Risk Factors for Symptomatic Awareness of Breast Cancer Despite a Prior Negative Screening Mammogram
2013-10-24T00:00:00Z (GMT) by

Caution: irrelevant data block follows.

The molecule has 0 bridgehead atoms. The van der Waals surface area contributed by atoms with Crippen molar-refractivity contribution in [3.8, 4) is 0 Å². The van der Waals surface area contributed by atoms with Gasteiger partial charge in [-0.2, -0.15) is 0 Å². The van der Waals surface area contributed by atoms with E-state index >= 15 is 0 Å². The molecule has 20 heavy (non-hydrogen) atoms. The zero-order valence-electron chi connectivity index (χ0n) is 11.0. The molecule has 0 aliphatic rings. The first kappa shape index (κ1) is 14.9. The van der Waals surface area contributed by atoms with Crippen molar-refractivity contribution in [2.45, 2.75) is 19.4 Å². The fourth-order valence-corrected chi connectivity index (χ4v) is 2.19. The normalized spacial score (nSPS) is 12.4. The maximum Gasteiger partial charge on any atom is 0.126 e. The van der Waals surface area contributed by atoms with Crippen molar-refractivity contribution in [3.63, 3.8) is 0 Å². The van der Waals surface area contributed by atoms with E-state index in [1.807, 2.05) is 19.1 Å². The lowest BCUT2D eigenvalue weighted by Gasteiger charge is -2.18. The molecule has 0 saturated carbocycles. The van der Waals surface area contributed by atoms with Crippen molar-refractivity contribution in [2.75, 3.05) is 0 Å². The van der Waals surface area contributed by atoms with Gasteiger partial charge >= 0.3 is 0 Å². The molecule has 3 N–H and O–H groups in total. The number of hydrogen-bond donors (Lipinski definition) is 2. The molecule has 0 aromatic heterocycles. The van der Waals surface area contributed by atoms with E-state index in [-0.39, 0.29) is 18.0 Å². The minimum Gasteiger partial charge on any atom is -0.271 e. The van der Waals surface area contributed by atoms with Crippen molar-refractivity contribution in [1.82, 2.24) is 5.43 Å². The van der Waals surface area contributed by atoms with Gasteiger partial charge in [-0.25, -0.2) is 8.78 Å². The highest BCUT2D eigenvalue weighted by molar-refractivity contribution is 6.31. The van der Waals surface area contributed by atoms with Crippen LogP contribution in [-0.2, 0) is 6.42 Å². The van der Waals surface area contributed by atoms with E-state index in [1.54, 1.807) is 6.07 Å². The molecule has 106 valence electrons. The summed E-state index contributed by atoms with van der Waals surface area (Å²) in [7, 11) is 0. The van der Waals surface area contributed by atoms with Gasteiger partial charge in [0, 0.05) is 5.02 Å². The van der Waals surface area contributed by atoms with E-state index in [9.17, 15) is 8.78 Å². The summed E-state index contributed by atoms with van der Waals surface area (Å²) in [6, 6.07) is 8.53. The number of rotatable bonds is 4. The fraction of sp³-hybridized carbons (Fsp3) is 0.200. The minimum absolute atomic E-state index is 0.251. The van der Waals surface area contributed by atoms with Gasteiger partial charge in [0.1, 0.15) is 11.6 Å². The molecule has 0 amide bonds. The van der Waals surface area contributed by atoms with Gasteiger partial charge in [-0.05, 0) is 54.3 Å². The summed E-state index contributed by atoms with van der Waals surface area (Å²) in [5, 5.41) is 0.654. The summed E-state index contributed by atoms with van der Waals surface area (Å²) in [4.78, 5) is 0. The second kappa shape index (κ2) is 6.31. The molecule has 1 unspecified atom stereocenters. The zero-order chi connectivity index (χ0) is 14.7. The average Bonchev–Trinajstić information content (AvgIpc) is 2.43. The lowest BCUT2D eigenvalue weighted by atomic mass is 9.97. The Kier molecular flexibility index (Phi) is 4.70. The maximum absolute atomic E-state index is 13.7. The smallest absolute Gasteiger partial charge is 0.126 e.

Background: It is generally known that mammography screening improves survival and reduces mortality from breast cancer by detecting the disease at an early stage when treatment is more effective. Despite improvements in uptakes of mammography screening, however, not all breast cancers are detected by mammograms. Some women become aware of their breast cancer through symptoms. We conducted a population-based study of the risk factors for symptomatic awareness of breast cancer among women with primary in situ or invasive breast cancer. Patients were eligible if they self-reported having had a mammogram within two years prior to either the symptom or imaging that led to the diagnosis of breast cancer. Information on patient demographics, tumor and biological characteristics, and healthcare system characteristics were collected using computer-assisted interviews. The final sample for analysis was 737 patients. Results: Among women with a recent negative mammography screen, non-Hispanic (nH) blacks and Hispanics, younger women, women with negative estrogen receptor (ER) and progesterone receptor (PR) markers, and patients with dense breasts are more likely to report symptomatic detection than nH whites, older patients, women with one or both positive ER and PR markers, and patients with fatty breasts. Tumor and biological factors (i.e., hormone receptor status and histologic grade) and breast density are strongly associated with symptomatic detection. Conclusion: Our results suggest that minorities are at risk for higher burden of disease due to late stage diagnosis (which is a consequence of the method of detection). Abnormal or suspicious mammograms in high-risk groups (e.g., being a minority, or having highly dense breasts, etc.) should warrant immediate and closer follow-up because of the likelihood of these cancers turning out to be symptomatic and consequently more advanced and aggressive. Monitoring detection patterns can serve as useful indicators of the efficacy of intervention programs designed to reduce mortality by early disease detection. Finally, although the impact was not statistically significant, improving the quality of the services available in facilities that predominantly serve minorities who come from relative disadvantage might also help alleviate the disparity.